What’s Recyclable in Truckee?

In Truckee, we have two different ways to participate in curbside recycle collection: new recycling carts and blue bags. Recycling carts are being phased into Truckee neighborhoods over the next three years, starting with Glenshire in October. Blue bags will also continue to be collected at all households. Both these methods serve the purpose of keeping recyclables separate from regular trash to prevent contamination and increase recycling rates. Here are some tips:

1. What do I recycle?

Paper                                Cardboard     

Glass                                    Metal        

Plastics  (These are typically durable plastic containers: milk, soda, water, juice, cooking oil, salsa, laundry detergent, shampoo containers, etc. Check symbol on product to verify.)

             

 

 

2. Some often misplaced items that you should throw in the trash:

-Wax-lined containers, including almond milk cartons, coffee cups, and other drink cups.

       

-Food-soiled paper, including dirty napkins and pizza boxes.

-Plasticsincluding: deli and meat wrap, grocery bags, bread bags, yogurt containers, takeout meal items, foam containers. (Check symbol on product to verify. If no symbol, it should be landfilled.)

   

 

3. Print out a sign to hang in your home.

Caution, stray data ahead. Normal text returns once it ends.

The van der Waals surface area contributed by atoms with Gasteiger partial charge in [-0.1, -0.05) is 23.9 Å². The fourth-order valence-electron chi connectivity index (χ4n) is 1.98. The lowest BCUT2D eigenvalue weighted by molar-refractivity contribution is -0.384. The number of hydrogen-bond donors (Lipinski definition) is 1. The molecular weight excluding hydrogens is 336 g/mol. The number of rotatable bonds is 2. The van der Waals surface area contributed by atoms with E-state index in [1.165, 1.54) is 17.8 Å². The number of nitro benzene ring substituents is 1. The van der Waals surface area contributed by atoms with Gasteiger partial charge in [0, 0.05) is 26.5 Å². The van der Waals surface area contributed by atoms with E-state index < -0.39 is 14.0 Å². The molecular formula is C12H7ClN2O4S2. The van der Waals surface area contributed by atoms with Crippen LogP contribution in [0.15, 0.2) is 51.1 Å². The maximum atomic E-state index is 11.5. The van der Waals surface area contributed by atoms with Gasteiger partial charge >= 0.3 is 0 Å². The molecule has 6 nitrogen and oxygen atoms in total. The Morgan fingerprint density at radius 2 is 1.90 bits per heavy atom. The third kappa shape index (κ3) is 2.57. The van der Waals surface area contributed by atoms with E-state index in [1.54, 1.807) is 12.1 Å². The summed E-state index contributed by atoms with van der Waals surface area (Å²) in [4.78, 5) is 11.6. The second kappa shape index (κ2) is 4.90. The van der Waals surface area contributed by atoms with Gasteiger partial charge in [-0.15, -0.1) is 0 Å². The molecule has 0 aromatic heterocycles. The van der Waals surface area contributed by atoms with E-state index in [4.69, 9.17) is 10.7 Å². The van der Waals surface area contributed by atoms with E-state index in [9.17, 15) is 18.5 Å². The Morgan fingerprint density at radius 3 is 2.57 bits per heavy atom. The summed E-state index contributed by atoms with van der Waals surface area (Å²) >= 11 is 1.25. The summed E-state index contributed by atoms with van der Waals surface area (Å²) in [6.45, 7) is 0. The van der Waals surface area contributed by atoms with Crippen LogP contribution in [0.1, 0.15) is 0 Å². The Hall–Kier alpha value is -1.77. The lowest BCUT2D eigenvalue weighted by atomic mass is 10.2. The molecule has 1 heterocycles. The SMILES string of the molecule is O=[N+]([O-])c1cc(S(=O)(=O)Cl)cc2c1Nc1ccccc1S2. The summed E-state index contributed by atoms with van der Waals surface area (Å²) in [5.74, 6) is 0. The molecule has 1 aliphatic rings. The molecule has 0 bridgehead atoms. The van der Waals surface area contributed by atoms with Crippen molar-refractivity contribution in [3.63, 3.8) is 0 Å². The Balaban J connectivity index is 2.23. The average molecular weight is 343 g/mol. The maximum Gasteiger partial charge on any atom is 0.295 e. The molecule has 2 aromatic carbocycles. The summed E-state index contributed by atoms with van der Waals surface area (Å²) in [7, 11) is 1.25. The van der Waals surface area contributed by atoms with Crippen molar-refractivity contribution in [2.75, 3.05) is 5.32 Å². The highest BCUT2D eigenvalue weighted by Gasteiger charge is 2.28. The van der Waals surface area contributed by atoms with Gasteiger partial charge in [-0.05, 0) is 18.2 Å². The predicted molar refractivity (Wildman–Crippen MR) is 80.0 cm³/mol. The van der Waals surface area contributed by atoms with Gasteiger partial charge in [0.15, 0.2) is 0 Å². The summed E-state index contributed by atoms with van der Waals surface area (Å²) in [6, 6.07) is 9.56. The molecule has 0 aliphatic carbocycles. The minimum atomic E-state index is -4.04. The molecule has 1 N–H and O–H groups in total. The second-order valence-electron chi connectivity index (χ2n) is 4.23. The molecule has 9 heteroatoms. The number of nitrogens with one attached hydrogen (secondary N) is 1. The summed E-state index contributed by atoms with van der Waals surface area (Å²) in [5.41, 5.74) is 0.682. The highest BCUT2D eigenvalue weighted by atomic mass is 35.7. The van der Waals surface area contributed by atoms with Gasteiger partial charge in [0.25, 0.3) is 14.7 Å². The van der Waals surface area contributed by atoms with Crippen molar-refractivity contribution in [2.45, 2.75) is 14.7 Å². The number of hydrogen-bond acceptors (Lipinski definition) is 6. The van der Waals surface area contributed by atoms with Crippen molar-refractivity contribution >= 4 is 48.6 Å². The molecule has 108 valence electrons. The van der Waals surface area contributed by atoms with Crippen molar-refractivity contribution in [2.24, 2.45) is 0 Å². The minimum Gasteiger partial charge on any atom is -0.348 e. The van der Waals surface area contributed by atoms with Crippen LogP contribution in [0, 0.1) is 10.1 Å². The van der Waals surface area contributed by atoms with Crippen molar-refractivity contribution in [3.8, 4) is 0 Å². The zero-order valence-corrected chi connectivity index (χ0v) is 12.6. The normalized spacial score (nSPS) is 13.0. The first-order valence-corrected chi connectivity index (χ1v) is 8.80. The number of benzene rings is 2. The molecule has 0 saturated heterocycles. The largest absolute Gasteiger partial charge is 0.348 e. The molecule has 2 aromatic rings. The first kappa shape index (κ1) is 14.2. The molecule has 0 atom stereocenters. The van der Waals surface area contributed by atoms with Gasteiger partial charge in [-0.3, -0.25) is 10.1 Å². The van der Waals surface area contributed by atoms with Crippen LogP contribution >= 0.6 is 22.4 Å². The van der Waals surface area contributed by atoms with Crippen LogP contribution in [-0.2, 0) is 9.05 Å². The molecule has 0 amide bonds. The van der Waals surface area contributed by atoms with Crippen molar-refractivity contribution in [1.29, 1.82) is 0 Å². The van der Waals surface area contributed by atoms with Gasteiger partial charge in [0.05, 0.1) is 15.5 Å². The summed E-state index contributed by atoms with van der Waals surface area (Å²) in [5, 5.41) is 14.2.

Make sure your household and houseguests are aware of how to properly sort recyclables!

 

4. No blue bags or plastic bags in your recycling carts!

Blue bags will continue to be serviced at all households, even those with recycling carts. However, blue bags are not accepted inside your recycling cart. Film plastics and plastic bags are not recyclable through our curbside collection, so recyclables should be placed directly into carts without bags.

 

5. Unsure of where to place your item?

Use the search bar tool on keeptruckeegreen.org to find out if your material is recyclable in Truckee.

 

Remember: Reduce. Reuse. Recycle as the last resort.

Recycling Carts Coming to Glenshire: A How-To

Over the next three years, recycling carts are being phased into Truckee neighborhoods. Residents must order recycling carts to receive them. Glenshire recycling carts will be delivered this week, the rest of Truckee not including Tahoe Donner will receive carts in the fall of 2019, and Tahoe Donner will receive carts in 2020.

For Glenshire residents, online orders submitted before August 21st will be delivered by September 28th, and cart deliveries will continue on a rolling basis for subsequent orders. Carts will begin service on Thursday, October 4th. This is a new service, so here’s what you need to know:

1. Carts should be wheeled curbside by 6 am on Thursdays.
The cart must be 3 feet away from other objects, with wheels facing away from the street and lid fully closed. After service, remove the cart from the street. Carts cannot be left in the town right-of-way.

2. Carts are serviced every-other-week, year-round.